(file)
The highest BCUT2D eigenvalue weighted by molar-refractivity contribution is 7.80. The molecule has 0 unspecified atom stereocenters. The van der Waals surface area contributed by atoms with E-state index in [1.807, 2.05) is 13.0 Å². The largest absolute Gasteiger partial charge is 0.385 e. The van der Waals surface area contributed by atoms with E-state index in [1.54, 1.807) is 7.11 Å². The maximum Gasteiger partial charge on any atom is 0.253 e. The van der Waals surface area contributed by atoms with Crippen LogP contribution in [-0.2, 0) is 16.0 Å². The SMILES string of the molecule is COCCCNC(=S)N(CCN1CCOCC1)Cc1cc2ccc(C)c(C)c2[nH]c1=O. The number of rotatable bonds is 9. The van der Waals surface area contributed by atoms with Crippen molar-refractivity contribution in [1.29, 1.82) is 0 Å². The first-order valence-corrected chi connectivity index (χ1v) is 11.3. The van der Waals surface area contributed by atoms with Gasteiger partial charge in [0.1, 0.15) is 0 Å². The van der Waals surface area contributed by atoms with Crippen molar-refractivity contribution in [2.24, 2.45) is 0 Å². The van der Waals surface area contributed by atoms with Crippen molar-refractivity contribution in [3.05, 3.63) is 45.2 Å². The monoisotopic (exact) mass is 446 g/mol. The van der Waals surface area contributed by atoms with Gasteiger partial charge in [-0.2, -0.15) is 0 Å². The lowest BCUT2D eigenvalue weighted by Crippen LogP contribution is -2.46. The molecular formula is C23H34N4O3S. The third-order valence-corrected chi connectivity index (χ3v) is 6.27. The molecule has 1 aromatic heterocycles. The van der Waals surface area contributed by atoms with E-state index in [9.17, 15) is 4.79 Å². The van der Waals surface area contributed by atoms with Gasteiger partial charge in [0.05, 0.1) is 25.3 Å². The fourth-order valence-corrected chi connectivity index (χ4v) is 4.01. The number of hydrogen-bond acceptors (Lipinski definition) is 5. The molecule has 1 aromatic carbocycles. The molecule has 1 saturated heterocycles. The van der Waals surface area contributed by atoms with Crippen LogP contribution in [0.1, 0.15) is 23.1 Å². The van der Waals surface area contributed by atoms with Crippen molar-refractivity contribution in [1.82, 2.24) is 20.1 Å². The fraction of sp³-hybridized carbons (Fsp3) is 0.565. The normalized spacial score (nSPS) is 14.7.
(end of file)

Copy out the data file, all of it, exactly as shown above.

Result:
The highest BCUT2D eigenvalue weighted by molar-refractivity contribution is 7.80. The molecule has 0 unspecified atom stereocenters. The van der Waals surface area contributed by atoms with E-state index in [1.807, 2.05) is 13.0 Å². The largest absolute Gasteiger partial charge is 0.385 e. The van der Waals surface area contributed by atoms with E-state index in [1.54, 1.807) is 7.11 Å². The maximum Gasteiger partial charge on any atom is 0.253 e. The van der Waals surface area contributed by atoms with Crippen LogP contribution in [-0.2, 0) is 16.0 Å². The SMILES string of the molecule is COCCCNC(=S)N(CCN1CCOCC1)Cc1cc2ccc(C)c(C)c2[nH]c1=O. The number of rotatable bonds is 9. The van der Waals surface area contributed by atoms with Crippen molar-refractivity contribution in [1.29, 1.82) is 0 Å². The first-order valence-corrected chi connectivity index (χ1v) is 11.3. The van der Waals surface area contributed by atoms with Gasteiger partial charge in [0.1, 0.15) is 0 Å². The van der Waals surface area contributed by atoms with Crippen molar-refractivity contribution in [2.24, 2.45) is 0 Å². The van der Waals surface area contributed by atoms with Crippen molar-refractivity contribution in [3.05, 3.63) is 45.2 Å². The monoisotopic (exact) mass is 446 g/mol. The van der Waals surface area contributed by atoms with Gasteiger partial charge in [-0.2, -0.15) is 0 Å². The lowest BCUT2D eigenvalue weighted by Crippen LogP contribution is -2.46. The molecular formula is C23H34N4O3S. The third-order valence-corrected chi connectivity index (χ3v) is 6.27. The molecule has 1 aromatic heterocycles. The van der Waals surface area contributed by atoms with E-state index in [9.17, 15) is 4.79 Å². The van der Waals surface area contributed by atoms with Gasteiger partial charge in [0.05, 0.1) is 25.3 Å². The fourth-order valence-corrected chi connectivity index (χ4v) is 4.01. The number of hydrogen-bond acceptors (Lipinski definition) is 5. The molecule has 1 aromatic carbocycles. The molecule has 1 saturated heterocycles. The van der Waals surface area contributed by atoms with Crippen LogP contribution in [0.1, 0.15) is 23.1 Å². The van der Waals surface area contributed by atoms with Crippen molar-refractivity contribution in [1.82, 2.24) is 20.1 Å². The fraction of sp³-hybridized carbons (Fsp3) is 0.565. The normalized spacial score (nSPS) is 14.7.